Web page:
NoStacheOhio

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Re: Author Royalties
« Reply #5 on: February 19, 2018, 12:15:16 PM »
Our situation is similar to .. my wife receives royalties.

We've used TaxAct for years. We enter her royalty earnings as "gross receipts" and the software puts it all in a Schedule C form. I never questioned it until I saw your question, so I did some sleuthing ...

https://www.taxact.com/support/21549/2016/royalties-general-information

Quote
Royalties. Royalties from copyrights, patents, and oil, gas, and mineral properties are taxable as ordinary income.

In most cases, you report royalties on Schedule E (Form 1040), Supplemental Income and Loss. However, if you hold an operating oil, gas, or mineral interest or are in business as a self-employed writer, inventor, artist, etc., report your income and expenses on Schedule C or Schedule C-EZ (Form 1040).

Yeah, I think claiming it as self employment income is the safe way to go. The big question comes if/when she stops writing. If she's still receiving royalties but doesn't write for pay any longer, is she still a self employed writer?

I've been filing schedule c for years, but have always filed royalties on schedule e, even if they're in the same field as my schedule c income.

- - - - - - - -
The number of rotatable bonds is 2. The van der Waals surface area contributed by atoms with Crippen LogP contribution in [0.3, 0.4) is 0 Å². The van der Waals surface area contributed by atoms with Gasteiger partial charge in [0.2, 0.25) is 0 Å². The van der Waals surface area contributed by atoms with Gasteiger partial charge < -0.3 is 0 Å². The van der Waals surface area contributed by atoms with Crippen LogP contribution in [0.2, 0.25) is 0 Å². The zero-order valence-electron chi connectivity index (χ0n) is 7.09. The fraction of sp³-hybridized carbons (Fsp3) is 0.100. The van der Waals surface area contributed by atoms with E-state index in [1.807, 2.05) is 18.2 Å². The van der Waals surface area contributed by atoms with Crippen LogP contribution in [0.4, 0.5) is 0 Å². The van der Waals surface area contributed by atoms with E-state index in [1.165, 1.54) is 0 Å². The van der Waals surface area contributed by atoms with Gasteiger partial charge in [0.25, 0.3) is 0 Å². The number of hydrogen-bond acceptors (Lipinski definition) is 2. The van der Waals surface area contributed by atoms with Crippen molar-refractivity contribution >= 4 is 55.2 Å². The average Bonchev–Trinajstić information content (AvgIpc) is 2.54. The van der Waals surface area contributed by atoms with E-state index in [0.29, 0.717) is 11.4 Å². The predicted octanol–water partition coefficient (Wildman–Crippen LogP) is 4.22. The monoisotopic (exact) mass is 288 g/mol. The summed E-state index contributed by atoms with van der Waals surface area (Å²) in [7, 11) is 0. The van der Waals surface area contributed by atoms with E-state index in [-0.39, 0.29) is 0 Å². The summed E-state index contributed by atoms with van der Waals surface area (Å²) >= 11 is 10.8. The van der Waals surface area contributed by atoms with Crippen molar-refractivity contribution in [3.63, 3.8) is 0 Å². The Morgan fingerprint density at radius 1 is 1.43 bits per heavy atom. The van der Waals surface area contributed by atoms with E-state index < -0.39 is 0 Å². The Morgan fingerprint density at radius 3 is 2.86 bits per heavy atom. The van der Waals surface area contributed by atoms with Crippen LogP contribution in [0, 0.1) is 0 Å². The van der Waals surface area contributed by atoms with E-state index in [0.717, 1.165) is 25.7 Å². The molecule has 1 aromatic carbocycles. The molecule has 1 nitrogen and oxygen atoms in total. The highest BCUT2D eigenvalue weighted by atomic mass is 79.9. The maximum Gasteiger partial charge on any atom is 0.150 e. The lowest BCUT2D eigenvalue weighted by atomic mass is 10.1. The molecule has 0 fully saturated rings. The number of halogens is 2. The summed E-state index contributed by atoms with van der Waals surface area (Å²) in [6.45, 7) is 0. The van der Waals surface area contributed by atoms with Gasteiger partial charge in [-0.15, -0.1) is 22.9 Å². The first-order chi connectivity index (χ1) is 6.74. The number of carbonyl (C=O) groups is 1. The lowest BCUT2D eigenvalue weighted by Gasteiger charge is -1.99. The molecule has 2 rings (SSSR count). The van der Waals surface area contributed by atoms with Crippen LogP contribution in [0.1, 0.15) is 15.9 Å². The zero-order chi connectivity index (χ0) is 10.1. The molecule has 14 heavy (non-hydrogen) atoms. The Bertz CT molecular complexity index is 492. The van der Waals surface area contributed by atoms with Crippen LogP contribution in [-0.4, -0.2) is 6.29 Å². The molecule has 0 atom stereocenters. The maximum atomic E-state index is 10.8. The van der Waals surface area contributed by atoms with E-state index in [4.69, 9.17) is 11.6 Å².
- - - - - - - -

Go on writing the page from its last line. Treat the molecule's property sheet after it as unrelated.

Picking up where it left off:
I think the difference is that royalties aren't subject to self-employment tax (FICA).

bortman

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Re: Author Royalties
« Reply #6 on: February 19, 2018, 05:40:59 PM »
found this ... hmmm ...

https://www.thetaxadviser.com/issues/2013/dec/kelley-dec2013.html

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The IRS has ruled that an individual who writes only one book as a sideline and never revises it is not regularly engaged in an occupation or profession, and the book royalties are not considered earnings from self-employment. 5 However, preparing new editions of the book and writing other books and materials reflect the conduct of a trade or business. Thus, a full-time professor who co-authors a textbook and does not engage in any other commercial authorship work while writing the textbook and has no obligation to work on future editions is not engaged in a trade or business. 6 Even though an individual is retired and not currently involved in his or her creative pursuit of income, any royalties received are business income if the individual was engaged in the business at the time the material generating the royalties was produced. 7 In summary, royalty income should be classified as business income for individuals who were in the business at the time the intellectual property was created.

SeattleCPA

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Re: Author Royalties
« Reply #7 on: February 20, 2018, 06:47:49 AM »
Our situation is similar to .. my wife receives royalties.

We've used TaxAct for years. We enter her royalty earnings as "gross receipts" and the software puts it all in a Schedule C form. I never questioned it until I saw your question, so I did some sleuthing ...

https://www.taxact.com/support/21549/2016/royalties-general-information

Quote
Royalties. Royalties from copyrights, patents, and oil, gas, and mineral properties are taxable as ordinary income.